Members of groups that are underrepresented in current research – including senior citizens, those with disabilities, racial and ethnic minorities, those with limited access to technology, and women and gender minorities – may lose out on benefits from the use of VR technologies.
The VR sector is expected to reach a market capitalization of $1 trillion within the next several years, Taylor said. The application of VR to address problems is already growing within the fields of medicine, education, disability accommodations, elder care, and others.
To help make these advancements more accessible to everyone, the VERA team is working to recruit both standing and scalable groups of human participants that reflect the demographics of populations that VR researchers most need to study. These may range from smaller, defined groups to participate in longitudinal studies to groups in the thousands, reflective of the general U.S. population.
Taylor will be part of a leadership team guiding recruitment, evaluating proposals from researchers to access the system, and allocating resources to best meet the long-term needs of the VR community.
It's a tall task that will require coordination and communication among researchers, institutions, companies, and participants, as well as a committed focus on diversity, equity, inclusion, and accessibility at all levels. This aspect of the project will be a key area of work for Taylor, whose own research has focused on the potential of VR to improve encounters between members of different races.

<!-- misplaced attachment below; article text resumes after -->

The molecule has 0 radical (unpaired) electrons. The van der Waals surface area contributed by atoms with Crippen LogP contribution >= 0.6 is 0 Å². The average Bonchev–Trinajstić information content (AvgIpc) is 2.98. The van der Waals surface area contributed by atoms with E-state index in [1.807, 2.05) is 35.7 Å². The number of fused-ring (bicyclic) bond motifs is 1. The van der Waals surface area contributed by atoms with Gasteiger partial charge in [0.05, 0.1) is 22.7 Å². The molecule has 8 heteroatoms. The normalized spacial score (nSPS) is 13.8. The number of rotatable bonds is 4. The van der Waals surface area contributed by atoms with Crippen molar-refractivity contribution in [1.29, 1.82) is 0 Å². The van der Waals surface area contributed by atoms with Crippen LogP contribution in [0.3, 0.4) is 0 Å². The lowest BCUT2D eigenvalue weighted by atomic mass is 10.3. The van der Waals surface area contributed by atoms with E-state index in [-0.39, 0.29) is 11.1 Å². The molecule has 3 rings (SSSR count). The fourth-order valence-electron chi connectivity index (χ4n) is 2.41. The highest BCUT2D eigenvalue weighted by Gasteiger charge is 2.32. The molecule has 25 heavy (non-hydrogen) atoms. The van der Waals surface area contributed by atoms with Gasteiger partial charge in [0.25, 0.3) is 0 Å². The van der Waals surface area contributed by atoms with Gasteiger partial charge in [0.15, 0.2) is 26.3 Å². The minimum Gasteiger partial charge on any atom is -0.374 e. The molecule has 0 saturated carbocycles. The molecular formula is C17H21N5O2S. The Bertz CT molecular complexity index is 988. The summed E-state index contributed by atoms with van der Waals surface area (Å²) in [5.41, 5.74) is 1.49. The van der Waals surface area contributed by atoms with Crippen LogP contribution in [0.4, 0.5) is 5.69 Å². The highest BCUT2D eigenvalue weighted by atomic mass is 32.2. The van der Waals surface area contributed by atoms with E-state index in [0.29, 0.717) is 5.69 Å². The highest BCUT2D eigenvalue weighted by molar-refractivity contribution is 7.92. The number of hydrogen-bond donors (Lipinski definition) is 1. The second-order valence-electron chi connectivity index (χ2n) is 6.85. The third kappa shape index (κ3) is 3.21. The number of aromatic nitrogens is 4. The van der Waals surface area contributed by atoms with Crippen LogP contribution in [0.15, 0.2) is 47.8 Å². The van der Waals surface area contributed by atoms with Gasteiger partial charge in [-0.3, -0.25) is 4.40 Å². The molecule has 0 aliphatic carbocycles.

The VERA system will also make the opportunity to conduct high-quality research more accessible to researchers and students at different types of institutions. Historically, small and regional institutions have lacked the resources to conduct VR research locally.
“Now, you won’t even have to have a lab or users at your institution to be able to study VR,” Taylor said. “That’s a huge step toward including students at less-resourced institutions in this work and welcoming them into the pipeline for STEM-related careers in emerging technologies in the future."
The VERA project also includes mentorship, through which professionals including Taylor will connect with students and help them advance in STEM-related industries that have struggled to diversify its population of workers.
A 2021 Pew Research study found that Black workers make up 11% of all employed adults, but only 9% of those in STEM occupations, and just 5% in some fields such as engineering. Latinx workers make up 17% of total employment across all occupations, but just 8% of all STEM workers.
“Ultimately, this project holds promise in the goals of diversifying the VR community at every level, from research participants to researchers to industry professionals,” she said. “As VR use becomes more widespread, we hope that translates to more access and equity within our society.”
VERA is co-led by Taylor and researchers at the University of Central Florida, Stanford University, Davidson College and Cornell Tech (including XR Access). The nearly $5 million project is part of the NSF’s recently announced $16.1 million Computer and Information Science and Engineering (CISE) Community Research Infrastructure grant awards.
Story by Dan Armstrong